Nanoscale materials for biological application must be able to function properly in solution and interact favorably with biological nanomaterials. Graphene and related structures are emerging as potential biomaterials for a variety of applications1, so how their properties change in a biological environment will be crucial for the design and optimization of these materials with desired functionalities2,3,4,5. Among graphene-based materials, graphene nanoribbons (GNR) have attracted significant attention due to their high aspect ratio, unique electronic properties, mechanical strength, thermal conductivity and biocompatibility6. The long length of the GNR, here ranges from 1 to 5 μm, could render them a suitable biomaterial for in vitro biomedical applications1.

Among the known strategies for synthesizing GNR, the lengthwise oxidative cutting of multiwalled carbon nanotubes (MWNT) to generate graphene oxide nanoribbons (GONR), an oxide derivative of GNR, is a versatile method for large area applications2 (Fig. 1). During the oxidation, the π-bonds in the graphene network are disrupted, yielding oxygenated nanoribbon sheets covered with carbonyls, carboxyls and hydroxyls groups, resulting in highly water soluble structures of widths from 10 nm to more than 100 nm and lengths from 1 to 5 μm7,8. However, under hydrazine reduction, this network is reduced to form GNR.

Figure 1: Illustration of graphene nanoribbon formation.
figure 1

The lengthwise cutting of MWNT to form GONR and GNR via oxidative shortening2. Chemical oxidants were used to unzip carbon nanotubes longitudinally to produce GONR. GONR are then reduced to form GNR.

Here we characterize the mechanical properties of GNR and their parent products, GONR, in aqueous solution by using AFM and have observed a unique mechanical behavior of these materials. Due to the one-dimensional like conformation of nanoribbons, we used experimental and analysis techniques similar to those used for the one-dimensional biological polymers. These experimental results suggested that signatures in the force curves may be affected by the wrinkles, loops, spirals, or other deformations in GNR. Understanding the mechanical properties of the nanoribbons in solution will aid in the design and fabrication of GNR-biomimetic interfaces.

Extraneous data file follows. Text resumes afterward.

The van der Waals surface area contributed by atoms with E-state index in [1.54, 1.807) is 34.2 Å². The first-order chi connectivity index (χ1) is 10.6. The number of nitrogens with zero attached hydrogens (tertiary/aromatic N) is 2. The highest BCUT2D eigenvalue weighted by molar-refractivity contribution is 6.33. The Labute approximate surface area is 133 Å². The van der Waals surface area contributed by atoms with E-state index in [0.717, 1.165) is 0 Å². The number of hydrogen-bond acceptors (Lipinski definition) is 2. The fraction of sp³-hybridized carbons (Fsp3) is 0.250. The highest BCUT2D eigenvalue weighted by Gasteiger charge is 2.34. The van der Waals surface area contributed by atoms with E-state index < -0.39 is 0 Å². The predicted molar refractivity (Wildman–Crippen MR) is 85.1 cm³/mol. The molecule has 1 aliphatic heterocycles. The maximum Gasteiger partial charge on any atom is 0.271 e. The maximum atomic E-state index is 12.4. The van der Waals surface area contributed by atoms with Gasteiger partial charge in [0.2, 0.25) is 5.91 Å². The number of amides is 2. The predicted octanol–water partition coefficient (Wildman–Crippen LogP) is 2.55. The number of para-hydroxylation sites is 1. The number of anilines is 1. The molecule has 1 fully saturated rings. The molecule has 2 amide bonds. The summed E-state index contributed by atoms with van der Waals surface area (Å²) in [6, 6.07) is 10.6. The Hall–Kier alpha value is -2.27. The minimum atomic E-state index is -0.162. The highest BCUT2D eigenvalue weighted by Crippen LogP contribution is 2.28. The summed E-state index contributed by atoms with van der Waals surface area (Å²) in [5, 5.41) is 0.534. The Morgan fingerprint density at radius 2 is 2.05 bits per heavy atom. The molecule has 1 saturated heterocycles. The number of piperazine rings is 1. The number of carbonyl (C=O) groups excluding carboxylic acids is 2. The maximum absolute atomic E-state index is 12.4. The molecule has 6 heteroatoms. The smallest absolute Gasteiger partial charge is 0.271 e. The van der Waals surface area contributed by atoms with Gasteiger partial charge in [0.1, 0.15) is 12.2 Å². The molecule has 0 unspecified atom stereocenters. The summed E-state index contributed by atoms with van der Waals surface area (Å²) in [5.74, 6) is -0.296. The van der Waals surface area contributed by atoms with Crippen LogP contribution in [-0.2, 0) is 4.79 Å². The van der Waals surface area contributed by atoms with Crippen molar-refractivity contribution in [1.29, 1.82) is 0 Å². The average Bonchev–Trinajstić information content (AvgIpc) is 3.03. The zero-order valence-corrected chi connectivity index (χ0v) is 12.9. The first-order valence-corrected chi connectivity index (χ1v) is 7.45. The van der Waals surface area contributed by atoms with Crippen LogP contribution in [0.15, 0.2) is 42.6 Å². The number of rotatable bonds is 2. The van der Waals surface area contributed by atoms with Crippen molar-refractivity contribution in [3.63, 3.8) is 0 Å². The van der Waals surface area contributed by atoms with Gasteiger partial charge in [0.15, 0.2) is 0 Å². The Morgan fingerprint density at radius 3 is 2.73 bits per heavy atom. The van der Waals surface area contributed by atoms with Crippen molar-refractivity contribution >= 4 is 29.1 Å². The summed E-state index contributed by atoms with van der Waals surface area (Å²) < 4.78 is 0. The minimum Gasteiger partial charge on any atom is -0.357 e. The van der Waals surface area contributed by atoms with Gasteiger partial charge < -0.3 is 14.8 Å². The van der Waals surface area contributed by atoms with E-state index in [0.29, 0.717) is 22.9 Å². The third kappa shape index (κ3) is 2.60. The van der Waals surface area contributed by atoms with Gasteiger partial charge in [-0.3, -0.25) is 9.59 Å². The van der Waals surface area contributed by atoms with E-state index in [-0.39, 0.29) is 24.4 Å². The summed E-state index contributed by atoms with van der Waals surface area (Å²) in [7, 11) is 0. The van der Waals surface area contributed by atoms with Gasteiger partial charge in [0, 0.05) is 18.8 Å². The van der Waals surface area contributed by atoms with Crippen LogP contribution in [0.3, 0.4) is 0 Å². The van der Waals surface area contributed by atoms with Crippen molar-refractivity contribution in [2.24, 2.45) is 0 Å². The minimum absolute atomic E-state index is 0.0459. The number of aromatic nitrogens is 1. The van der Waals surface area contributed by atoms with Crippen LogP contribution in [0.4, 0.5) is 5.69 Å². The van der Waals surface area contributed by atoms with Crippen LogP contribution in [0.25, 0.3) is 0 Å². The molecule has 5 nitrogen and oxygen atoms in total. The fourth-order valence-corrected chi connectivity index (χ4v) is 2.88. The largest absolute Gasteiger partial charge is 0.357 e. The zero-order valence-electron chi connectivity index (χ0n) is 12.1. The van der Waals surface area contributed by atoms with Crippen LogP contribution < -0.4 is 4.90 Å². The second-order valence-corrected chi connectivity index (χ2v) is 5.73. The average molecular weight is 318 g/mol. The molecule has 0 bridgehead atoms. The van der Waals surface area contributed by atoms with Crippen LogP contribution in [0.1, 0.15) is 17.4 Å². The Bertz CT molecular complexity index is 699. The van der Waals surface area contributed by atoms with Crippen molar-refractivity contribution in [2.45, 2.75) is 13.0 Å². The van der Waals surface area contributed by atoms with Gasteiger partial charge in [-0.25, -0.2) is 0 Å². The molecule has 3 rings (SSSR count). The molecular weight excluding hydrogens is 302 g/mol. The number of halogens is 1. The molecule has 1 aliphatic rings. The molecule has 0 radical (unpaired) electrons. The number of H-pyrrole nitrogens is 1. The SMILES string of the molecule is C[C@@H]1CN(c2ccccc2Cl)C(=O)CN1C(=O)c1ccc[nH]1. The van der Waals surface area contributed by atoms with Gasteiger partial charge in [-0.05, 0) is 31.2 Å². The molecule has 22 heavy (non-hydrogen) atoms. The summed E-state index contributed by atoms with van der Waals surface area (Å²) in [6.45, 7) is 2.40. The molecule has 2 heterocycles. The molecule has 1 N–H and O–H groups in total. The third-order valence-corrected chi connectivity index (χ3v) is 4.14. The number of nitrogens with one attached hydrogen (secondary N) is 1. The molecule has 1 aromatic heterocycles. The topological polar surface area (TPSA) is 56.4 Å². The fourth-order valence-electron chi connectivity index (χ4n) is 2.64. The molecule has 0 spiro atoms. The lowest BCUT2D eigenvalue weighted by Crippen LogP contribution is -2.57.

Figure 2 shows the AFM pulling scheme of a single GNR. The AFM tip was brought into contact with the gold substrate and random segments of the GNR were stretched in aqueous solution at a pulling rate of 1 μm/s. Figure 3 shows the resulting force-extension curves for GONR and GNR. Only force-extension profiles displaying consistent features with a single detachment peak were considered for further analysis. Some of the force curves have a single force peak while others have multiple force drops and peaks, similar to those observed in forced unfolding of proteins or unzipping of nucleic acids. We separated force-extension curves into two groups: i) ones with single detachment peaks and ii) ones with multiple force peaks. A typical AFM image (Fig. 4) of GNR shows the morphology of these nanoribbons, which resembles the filamentous biopolymers such as proteins and DNAs. One hypothesis of the multiple force peaks is that these are from pulling a GNR polymer with wrinkles and loops. Because the non-linear behavior in the force-extension curves appears to be similar to that of biological molecules9,10,11, and our GNR/GONR are nearly one-dimensional, we first attempt to fit the force curves to the extensible wormlike chain (eWLC) model12,13 to obtain an estimate of the scale of bending and stretching energies,

Figure 2: Illustration of graphene nanoribbon stretching.
figure 2

A schematic illustration of the AFM experiments on pulling a single nanoribbon. One end of GNR or GONR is attached to the gold substrate and the other end to the AFM cantilever. The forces on a single GNR or GONR were determined by the bending of cantilever.

Figure 3: Force-extension curves of GNR and GONR.
figure 3